Ahmed’s name and Muslim faith might well have had something to do with that English teacher’s suspicions, as the student’s father angrily claims, as we can’t claim the White House’s ability to look into the heart of an English teacher in a Texas high school, but at this point we assume that every American public school employee has been properly taught to be exceedingly non-judgmental about Islam and downright paranoid about everything else, and the White House can’t wait around forever for that anti-Muslim backlash to materialize. There is indeed religious intolerance afoot in the land, but better to have a photo-op with some nerdy-looking would-be engineer as a photo op than any of the Jews who are victims of hate crimes at five times the rate of Muslims, or those nuns who are forced to purchase contraceptive coverage to subsidize the sex lives of those colleges girls at the mercy of the “culture of rape” that the sexual revolution wrought, or some protestant bakers who have been fined and forced into re-education camp for declining to bake a cake for a same-sex wedding, or certainly some southern Christian white boy wearing an NRA t-shirt.
Better to send the loud and clear message that henceforth any nerdy-looking people with Arabic names and Muslim faith bringing brief cases full of funny-looking and unexplained wires into public building must be presumed innocent, even if paranoia is the appropriate response to nuns and dangerously-chewed toaster pastries and loaded fingers and schoolyard crushes and everything else. We expect that White House security will continue to take a more suspicious approach to their job, based on its recent paranoid reaction to an unattended coffee cup, and we suppose that is a good thing.

— Bud Norman

Second Thoughts on a Sexual Revolution

One of the compensating advantages of growing older is that one’s sex drive eventually diminishes to a point it no longer overwhelms dignity, dispassionate analysis, common sense, simple courtesy, and other higher impulses of the human soul. At least that used to be so, until modern pharmacology and Madison Avenue started selling perpetually teenaged libidinousness, but now it seems that the older the United States of America gets the more its public square becomes obsessed with private parts.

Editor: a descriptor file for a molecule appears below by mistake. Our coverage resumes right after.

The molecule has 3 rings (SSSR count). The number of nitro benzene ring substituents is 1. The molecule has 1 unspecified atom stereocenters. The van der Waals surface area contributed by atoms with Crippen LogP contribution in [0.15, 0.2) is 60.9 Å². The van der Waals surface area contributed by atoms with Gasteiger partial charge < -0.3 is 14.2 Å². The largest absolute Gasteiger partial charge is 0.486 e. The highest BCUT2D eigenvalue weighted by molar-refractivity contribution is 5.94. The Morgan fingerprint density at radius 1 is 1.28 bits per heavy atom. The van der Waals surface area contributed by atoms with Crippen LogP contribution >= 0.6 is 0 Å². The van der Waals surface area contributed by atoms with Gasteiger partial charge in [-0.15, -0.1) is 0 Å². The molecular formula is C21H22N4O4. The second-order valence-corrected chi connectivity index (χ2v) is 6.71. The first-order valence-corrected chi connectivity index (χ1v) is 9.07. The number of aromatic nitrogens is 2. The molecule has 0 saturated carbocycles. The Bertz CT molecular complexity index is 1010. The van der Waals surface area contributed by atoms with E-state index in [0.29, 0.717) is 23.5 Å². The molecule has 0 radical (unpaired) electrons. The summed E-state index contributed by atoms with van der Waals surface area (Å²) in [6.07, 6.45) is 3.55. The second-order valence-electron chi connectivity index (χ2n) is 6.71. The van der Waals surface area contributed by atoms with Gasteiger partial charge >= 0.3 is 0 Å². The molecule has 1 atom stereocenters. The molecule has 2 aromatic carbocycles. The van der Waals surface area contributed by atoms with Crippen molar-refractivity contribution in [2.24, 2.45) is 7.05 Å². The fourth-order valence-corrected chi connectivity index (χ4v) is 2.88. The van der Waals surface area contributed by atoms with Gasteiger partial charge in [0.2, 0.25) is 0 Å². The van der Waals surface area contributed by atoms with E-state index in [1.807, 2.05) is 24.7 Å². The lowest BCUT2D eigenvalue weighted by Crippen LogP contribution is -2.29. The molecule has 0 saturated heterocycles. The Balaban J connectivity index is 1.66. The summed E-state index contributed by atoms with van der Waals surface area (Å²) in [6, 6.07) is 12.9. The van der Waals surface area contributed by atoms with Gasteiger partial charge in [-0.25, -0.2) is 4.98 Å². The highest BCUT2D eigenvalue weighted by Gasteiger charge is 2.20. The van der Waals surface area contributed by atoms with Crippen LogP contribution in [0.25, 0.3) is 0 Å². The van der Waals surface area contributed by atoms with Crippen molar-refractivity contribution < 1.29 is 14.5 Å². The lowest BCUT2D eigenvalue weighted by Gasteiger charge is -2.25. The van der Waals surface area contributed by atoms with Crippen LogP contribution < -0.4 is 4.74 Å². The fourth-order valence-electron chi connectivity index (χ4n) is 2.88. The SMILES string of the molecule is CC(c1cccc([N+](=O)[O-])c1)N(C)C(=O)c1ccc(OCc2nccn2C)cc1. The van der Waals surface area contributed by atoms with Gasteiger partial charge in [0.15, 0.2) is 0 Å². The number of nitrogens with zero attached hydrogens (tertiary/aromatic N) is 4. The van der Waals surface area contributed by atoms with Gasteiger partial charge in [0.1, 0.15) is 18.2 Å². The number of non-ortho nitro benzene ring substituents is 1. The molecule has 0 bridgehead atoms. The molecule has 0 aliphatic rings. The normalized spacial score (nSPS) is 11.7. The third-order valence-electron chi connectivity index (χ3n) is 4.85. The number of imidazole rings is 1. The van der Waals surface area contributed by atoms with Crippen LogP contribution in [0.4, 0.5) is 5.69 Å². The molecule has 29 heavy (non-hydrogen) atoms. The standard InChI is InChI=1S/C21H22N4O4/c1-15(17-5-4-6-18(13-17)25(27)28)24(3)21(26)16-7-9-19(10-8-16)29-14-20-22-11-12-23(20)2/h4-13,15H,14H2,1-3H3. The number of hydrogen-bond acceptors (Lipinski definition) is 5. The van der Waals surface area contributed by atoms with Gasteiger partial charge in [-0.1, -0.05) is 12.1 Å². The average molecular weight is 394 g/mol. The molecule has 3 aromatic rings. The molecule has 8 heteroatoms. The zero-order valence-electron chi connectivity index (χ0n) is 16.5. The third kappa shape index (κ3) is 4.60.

The economy is contracting and the national debt is rising, murders are up in the recently burned-down sections of Baltimore and other cities where the police are in retreat, a head-chopping gang of Islamist psychopaths calling themselves the Islamic State are conquering more of the Middle East, and similarly significant stories abound for those still interested in finding them, but dip into a random magazine story or coffeehouse conversation and the subject is more likely to have something to do with sex. If it’s not the former Bruce Jenner’s glamour girl appearance on the cover of Vanity Fair or that hipster co-ed hauling a mattress around Columbia University to protest a “culture of rape” in higher education, it’s the latest court ruling on same-sex marriage or one of those stories that keep popping up lately about women teachers in the middle schools with an unaccountable attraction to schoolboys. There also the usual tawdry sex scandals in Washington and every state capital, all the tiresome and un-erotic babble about the intersectionality of race and class and gender categories and the fluidity of sexual identity and the rest of that cacophonous jargon one suddenly needs in order to be conversant down at the coffeehouse, and of course there are still plenty of those biennial election-cycle allegations about the Republicans’ insidious plot to revive the Comstock Law and restore the patriarchy and roll back the glorious sexual revolution that has brought about these happy times.